Despite this, sales of 1974 Marks and T-Birds were neck and neck, with 57,316 and 58,443, respectively. But then, Frank Cannon drove a Mark IV on TV, not a Thunderbird. There was no mistaking the snob appeal of the Lincoln.
By 1976, the last year for the 1972 body shell, there were no less than three Luxury Groups: Creme and Gold, Bordeaux, and Lipstick.
But that was nothing compared to the Lincoln, which had Lipstick, Light Jade/Dark Jade, Blue Diamond, Jade/White Desert Sand, and Cream and Gold Luxury Groups, not to mention the uber-snob appeal Designer Series!
The Lipstick Luxury Group was the sharpest choice whether Mark or Thunderbird, in my personal opinion. Bright red paint, bodyside moldings and vinyl roof graced the exterior, while inside was white vinyl upholstery (or optional leather) with red-and-white door panels, and red carpeting, seat belts and instrument panel. It made for quite the flashy machine.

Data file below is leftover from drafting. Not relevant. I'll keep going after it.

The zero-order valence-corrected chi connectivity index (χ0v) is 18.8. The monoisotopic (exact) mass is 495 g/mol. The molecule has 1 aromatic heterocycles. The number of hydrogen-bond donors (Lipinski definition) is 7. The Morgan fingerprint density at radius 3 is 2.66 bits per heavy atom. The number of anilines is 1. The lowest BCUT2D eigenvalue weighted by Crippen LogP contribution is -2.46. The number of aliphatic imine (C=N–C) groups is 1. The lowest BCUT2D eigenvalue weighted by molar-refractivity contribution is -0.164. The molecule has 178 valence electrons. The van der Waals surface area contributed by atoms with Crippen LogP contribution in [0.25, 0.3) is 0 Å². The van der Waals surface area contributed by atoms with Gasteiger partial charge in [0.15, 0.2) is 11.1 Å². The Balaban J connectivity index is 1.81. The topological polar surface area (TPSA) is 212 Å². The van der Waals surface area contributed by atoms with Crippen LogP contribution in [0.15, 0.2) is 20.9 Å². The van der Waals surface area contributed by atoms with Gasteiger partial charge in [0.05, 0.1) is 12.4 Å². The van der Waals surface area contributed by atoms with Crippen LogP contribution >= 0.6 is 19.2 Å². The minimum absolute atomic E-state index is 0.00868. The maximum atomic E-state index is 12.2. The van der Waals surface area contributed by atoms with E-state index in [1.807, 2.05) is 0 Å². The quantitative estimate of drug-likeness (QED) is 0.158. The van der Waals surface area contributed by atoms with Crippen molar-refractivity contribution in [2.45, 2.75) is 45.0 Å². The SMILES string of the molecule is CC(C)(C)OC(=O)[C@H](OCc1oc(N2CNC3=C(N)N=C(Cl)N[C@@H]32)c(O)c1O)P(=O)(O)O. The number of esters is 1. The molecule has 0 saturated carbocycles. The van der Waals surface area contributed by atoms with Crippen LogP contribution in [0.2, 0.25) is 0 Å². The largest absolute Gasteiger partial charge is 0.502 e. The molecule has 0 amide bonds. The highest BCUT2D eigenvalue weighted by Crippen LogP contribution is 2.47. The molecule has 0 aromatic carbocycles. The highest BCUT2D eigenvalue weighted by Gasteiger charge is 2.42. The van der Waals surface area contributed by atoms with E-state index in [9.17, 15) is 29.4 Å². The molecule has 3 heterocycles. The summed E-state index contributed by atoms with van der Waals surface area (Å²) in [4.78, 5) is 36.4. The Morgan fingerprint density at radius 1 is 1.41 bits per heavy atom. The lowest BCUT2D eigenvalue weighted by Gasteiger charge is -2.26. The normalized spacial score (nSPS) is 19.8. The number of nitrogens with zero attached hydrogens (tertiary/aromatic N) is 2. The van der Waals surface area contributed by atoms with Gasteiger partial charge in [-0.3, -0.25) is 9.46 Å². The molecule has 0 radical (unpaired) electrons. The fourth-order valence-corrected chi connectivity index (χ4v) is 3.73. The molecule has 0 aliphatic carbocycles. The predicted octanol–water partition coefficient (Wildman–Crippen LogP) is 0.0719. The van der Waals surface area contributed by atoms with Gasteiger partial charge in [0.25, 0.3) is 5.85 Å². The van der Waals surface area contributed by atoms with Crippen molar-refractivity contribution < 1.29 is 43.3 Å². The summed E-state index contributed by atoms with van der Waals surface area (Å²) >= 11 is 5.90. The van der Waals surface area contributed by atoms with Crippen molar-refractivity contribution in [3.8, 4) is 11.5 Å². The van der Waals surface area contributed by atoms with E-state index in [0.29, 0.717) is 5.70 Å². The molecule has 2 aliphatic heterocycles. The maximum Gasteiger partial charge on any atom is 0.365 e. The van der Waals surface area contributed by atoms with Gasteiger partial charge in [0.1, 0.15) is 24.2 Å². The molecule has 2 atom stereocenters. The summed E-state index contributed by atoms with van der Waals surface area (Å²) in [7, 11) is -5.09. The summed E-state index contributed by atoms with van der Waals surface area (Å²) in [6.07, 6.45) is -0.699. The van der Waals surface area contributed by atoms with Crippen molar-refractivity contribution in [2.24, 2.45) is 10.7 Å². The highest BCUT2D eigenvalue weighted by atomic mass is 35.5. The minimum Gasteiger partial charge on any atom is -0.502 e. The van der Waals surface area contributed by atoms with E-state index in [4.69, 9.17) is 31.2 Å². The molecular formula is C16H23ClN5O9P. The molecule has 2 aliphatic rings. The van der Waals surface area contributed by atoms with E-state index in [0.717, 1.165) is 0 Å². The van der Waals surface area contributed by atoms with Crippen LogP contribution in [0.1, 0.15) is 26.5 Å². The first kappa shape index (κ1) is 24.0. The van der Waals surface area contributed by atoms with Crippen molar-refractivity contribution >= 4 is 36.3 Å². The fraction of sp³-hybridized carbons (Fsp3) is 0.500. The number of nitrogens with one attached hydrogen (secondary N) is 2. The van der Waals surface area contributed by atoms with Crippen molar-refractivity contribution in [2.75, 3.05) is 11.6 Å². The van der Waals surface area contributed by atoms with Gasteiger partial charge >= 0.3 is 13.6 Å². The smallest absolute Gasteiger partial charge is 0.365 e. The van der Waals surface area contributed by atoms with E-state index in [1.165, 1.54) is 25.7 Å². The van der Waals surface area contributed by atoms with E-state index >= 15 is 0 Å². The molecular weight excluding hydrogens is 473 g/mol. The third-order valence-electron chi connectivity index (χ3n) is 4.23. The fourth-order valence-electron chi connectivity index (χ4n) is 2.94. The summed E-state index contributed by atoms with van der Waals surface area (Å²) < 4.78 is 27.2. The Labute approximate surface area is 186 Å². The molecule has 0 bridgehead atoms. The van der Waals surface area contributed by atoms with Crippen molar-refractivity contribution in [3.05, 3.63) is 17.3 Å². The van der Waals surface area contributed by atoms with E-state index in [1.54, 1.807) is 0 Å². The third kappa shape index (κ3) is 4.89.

Back in April of 2012, my brother Andy told me about a cool ’70s Thunderbird he saw sitting parked in Moline. I tracked it down the very next day. This ’74 model was in great shape, with only a little rust around the cornering lamps making it less than pristine. If you believe the sign, it only has 19,125 miles on it.
After 1976, the T-Bird went on a diet, and lost its relationship with the Continental. In fact, it would be essentially an LTD II with hidden headlights and a special ‘basket handle’ roofline, but it would set records for T-Bird production that may still yet be unbroken.
Despite all the fear and loathing of the 1977-79 “LTDBird” on certain sites, it was a handsome car, had a very appealing price, and sold far, far above the 1972-76 T-Birds. But this ’74 shows how the Thunderbird welcomed the Peak Brougham era-and beyond.